Marjorie Owens

Marjorie Owens


Vocalists — Soprano

As Leonore in "Leonore" with Washington Concert Opera: "Soprano Marjorie Owens was a major discovery when she starred in Strauss’s Ariadne auf Naxos at Wolf Trap Opera in 2008, and her voice has blossomed in the intervening years. In the title role she was intense and refined, an aristocratic presence with a voice of silken softness as well as laser-focused volume that sailed over the massed instruments and chorus. Her Act II showpiece, “Abscheulicher… Komm, Hoffnung,” complete with a sort of accompanied melodrama introduction, was a dramatic highlight." —Charles T. Downey, Washington Classical Review, March 6, 2017

As Norma at the English National Opera: " Fortunately, fast-rising American soprano Marjorie Owens has the necessary star quality—and vocal stamina. Owens’s voice is at the fruitier end of the spectrum, but her ample vibrato never overpowered or hampered elegance, agility or beauty of line. With her full figure and magnificently regal dress, she was also a strong dramatic presence as the Druid priestess." —Graham Rogers, Opera News, March 2016

As Aida at Wolf Trap: "Soprano Marjorie Owens could project over the huge ensembles but also sing with delicate pianissimo at crucial points for the role ("Numi, pietà" and "O patria mia"). In those exquisite moments of Verdi soprano suffering, as the libretto puts it, Owens's pain was indeed sacred ("il suo dolor mi è sacro," as Amneris puts it), something meant for delectation." —Charles T. Downey, Ionarts, July 27, 2015

As Leonora in "Il Trovatore" with Ft Worth Opera: "First among equals, as Leonora, is soprano Marjorie Owens, a Virginia native and Baylor graduate who is clearly headed toward operatic superstardom. Owens owns a particularly spectacular upper range. She has volume to spare, and, apparently, the lungs of a pearl diver, enabling her to sustain high notes that are not only intense but beautiful. Although Leonora is not a role one associates with subtlety and finesse, Owens, drawing on a fine sense of musicality, created a constantly engaging rendition of an impetuous, love-stricken, and ultimately brave young woman. She is the sort of singer whose voice and presence on the stage enlivens an entire performance." —Wayne Lee Gay, D Magazine, May 23, 2011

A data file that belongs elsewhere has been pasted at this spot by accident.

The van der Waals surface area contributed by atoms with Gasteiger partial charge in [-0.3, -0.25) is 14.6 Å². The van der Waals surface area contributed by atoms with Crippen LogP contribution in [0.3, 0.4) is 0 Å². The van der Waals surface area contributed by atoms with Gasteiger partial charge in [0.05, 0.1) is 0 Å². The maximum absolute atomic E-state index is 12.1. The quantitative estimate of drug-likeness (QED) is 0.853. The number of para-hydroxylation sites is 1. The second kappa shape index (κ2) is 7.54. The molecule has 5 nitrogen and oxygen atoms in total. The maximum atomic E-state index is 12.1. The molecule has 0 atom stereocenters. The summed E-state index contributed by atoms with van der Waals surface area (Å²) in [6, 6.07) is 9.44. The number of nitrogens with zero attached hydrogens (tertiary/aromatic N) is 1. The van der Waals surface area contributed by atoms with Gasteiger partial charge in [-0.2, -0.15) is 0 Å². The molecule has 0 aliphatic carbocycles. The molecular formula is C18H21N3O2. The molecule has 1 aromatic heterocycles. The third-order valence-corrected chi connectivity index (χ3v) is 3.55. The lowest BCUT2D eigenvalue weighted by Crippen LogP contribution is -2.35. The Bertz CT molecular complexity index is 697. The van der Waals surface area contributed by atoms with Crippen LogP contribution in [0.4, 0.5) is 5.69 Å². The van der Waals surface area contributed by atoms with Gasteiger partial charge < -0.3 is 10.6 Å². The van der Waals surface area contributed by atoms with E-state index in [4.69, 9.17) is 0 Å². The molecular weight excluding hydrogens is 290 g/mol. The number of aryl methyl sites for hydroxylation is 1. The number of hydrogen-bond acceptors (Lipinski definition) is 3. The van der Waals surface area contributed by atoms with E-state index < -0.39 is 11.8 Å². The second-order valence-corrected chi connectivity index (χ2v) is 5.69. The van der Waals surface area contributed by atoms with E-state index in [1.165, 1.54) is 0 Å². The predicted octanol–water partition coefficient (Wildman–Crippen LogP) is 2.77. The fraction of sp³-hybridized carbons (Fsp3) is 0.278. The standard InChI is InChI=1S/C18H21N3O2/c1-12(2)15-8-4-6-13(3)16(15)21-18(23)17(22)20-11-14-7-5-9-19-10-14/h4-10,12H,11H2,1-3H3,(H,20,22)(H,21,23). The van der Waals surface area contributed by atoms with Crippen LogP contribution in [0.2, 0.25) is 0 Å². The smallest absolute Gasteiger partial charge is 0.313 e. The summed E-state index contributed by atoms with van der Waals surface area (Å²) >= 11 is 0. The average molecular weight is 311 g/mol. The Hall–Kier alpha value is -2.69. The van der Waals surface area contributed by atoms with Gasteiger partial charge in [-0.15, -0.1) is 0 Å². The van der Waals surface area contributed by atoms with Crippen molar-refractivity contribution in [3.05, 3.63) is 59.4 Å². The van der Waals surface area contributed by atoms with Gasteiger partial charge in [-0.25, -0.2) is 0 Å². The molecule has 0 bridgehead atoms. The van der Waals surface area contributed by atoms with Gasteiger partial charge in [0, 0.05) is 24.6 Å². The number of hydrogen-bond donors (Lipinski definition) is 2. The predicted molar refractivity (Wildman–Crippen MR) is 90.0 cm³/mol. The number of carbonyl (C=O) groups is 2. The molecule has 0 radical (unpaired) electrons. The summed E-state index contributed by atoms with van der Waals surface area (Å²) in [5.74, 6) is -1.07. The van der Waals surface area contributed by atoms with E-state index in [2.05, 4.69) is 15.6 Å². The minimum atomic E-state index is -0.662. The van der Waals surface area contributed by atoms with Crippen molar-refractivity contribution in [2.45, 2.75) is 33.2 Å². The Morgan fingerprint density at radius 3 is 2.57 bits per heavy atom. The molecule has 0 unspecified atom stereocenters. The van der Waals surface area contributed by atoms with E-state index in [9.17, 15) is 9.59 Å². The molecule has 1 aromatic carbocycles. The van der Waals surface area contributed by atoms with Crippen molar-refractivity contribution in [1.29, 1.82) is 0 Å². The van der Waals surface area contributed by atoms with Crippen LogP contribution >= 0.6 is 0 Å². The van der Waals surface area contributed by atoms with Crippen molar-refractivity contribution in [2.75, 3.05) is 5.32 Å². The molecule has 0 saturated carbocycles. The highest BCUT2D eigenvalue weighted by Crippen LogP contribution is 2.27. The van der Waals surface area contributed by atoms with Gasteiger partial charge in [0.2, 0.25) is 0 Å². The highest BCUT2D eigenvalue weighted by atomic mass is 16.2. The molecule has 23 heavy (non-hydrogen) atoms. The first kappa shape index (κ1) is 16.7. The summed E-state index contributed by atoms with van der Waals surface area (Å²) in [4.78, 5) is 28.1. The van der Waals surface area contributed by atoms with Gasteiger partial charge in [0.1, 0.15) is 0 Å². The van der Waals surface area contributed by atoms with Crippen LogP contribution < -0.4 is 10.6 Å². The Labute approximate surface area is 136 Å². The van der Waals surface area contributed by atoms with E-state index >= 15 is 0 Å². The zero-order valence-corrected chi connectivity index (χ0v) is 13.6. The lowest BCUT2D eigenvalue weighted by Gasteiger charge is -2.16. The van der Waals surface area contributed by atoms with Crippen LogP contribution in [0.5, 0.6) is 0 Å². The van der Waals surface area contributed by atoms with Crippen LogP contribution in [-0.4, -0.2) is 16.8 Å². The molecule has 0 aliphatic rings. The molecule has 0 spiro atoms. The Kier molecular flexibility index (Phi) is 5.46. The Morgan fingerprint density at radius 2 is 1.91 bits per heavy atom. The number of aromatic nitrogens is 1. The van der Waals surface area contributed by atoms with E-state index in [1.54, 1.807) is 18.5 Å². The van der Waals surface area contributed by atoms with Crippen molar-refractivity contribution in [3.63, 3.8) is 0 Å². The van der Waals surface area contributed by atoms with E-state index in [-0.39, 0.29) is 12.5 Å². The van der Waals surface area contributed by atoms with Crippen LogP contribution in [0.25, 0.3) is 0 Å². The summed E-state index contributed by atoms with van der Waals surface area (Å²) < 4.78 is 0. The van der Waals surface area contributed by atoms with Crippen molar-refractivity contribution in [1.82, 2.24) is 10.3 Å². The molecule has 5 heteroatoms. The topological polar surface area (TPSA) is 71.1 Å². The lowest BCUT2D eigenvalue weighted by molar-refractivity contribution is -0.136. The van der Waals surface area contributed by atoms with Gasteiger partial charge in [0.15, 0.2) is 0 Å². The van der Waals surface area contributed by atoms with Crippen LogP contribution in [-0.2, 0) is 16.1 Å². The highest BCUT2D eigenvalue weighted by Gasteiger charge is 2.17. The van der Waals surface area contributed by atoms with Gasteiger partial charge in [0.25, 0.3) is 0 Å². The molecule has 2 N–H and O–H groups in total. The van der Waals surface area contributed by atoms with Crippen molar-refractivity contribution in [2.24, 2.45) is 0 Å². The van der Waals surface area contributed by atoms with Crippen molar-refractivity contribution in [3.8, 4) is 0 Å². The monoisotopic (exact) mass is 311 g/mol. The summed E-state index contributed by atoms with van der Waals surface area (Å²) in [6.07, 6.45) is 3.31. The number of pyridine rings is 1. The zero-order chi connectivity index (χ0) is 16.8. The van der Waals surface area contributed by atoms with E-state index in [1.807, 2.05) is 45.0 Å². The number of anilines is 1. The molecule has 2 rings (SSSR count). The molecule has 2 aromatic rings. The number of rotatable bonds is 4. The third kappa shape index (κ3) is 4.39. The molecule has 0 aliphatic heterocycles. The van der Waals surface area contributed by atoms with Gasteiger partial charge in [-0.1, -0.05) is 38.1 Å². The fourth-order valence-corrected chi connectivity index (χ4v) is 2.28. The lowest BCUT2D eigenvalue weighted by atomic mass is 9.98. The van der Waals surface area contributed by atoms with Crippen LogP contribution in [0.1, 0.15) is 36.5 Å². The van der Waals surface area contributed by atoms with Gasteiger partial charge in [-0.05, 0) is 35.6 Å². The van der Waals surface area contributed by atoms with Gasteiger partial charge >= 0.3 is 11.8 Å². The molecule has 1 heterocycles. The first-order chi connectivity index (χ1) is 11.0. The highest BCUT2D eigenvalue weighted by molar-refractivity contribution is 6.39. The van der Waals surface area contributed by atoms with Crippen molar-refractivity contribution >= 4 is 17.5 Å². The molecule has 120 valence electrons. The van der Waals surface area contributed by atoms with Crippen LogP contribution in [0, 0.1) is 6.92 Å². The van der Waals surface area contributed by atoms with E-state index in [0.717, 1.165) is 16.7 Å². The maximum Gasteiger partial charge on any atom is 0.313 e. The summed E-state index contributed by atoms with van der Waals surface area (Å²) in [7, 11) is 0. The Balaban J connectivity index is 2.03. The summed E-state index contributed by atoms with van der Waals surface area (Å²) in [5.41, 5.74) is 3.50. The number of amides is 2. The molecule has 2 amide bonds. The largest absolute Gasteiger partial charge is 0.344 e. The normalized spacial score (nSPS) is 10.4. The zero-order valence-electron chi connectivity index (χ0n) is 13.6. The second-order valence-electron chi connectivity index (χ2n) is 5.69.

As Ariadne with Boston Lyric Opera: “Soprano Marjorie Owens gave a marvelous performance as the Prima Donna/Ariadne, building upon the Prima Donna's arrogance from the prologue in a way that few singers do to add just a touch of self-dramatization to Ariadne's sorrow in the opera proper. Noble and affecting as the abandoned princess, she gave a luminous reading of ‘Ein Schönes war, hieß Theseus-Ariadne’ (How beauteous once were Theseus and Ariadne) that captured the hollow devastation of a betrayed and broken heart.” —Kalen Ratzlaff, Opera News, June 2010

About

A former member of the Sächsische Staatsoper in Dresden and a Grand Finals Winner of the Metropolitan Opera National Council Auditions, soprano Marjorie Owens is receiving a great deal of acclaim as one of the most exciting young dramatic sopranos to have recently come to the public’s attention.

In the 2016-2017 season, Ms. Owens returns to the Semperoper Dresden as Dorotka in Schwanda, to the Washington Concert Opera for the title-role in Beethoven’s Leonore, and to the roster of the Metropolitan Opera. In concert, she will be . . .

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    • Photo: Simon Pauly
      Photo: Simon Pauly
    • Photo: Simon Pauly
      Photo: Simon Pauly